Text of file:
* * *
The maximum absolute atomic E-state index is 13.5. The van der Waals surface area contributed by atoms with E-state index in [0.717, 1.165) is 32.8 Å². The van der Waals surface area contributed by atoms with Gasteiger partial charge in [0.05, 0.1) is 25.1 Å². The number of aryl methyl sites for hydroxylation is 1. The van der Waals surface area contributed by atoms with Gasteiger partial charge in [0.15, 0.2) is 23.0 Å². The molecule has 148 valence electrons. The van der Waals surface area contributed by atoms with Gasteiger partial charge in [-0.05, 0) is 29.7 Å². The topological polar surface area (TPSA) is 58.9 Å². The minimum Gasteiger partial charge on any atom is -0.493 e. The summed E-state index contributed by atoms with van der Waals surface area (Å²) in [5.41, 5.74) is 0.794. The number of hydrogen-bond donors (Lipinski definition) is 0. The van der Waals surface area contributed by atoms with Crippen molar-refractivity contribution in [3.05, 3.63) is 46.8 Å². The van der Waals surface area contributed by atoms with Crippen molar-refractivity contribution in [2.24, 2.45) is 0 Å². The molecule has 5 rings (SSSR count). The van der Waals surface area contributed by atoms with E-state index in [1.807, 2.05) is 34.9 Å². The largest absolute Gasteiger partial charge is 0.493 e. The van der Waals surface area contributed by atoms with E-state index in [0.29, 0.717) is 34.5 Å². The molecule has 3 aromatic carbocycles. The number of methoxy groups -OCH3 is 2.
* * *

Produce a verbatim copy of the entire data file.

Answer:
The maximum absolute atomic E-state index is 13.5. The van der Waals surface area contributed by atoms with E-state index in [0.717, 1.165) is 32.8 Å². The van der Waals surface area contributed by atoms with Gasteiger partial charge in [0.05, 0.1) is 25.1 Å². The number of aryl methyl sites for hydroxylation is 1. The van der Waals surface area contributed by atoms with Gasteiger partial charge in [0.15, 0.2) is 23.0 Å². The molecule has 148 valence electrons. The van der Waals surface area contributed by atoms with Gasteiger partial charge in [-0.05, 0) is 29.7 Å². The topological polar surface area (TPSA) is 58.9 Å². The minimum Gasteiger partial charge on any atom is -0.493 e. The summed E-state index contributed by atoms with van der Waals surface area (Å²) in [5.41, 5.74) is 0.794. The number of hydrogen-bond donors (Lipinski definition) is 0. The van der Waals surface area contributed by atoms with Crippen molar-refractivity contribution in [3.05, 3.63) is 46.8 Å². The van der Waals surface area contributed by atoms with Crippen molar-refractivity contribution in [2.24, 2.45) is 0 Å². The molecule has 5 rings (SSSR count). The van der Waals surface area contributed by atoms with E-state index in [1.807, 2.05) is 34.9 Å². The largest absolute Gasteiger partial charge is 0.493 e. The van der Waals surface area contributed by atoms with E-state index in [0.29, 0.717) is 34.5 Å². The molecule has 3 aromatic carbocycles. The number of methoxy groups -OCH3 is 2.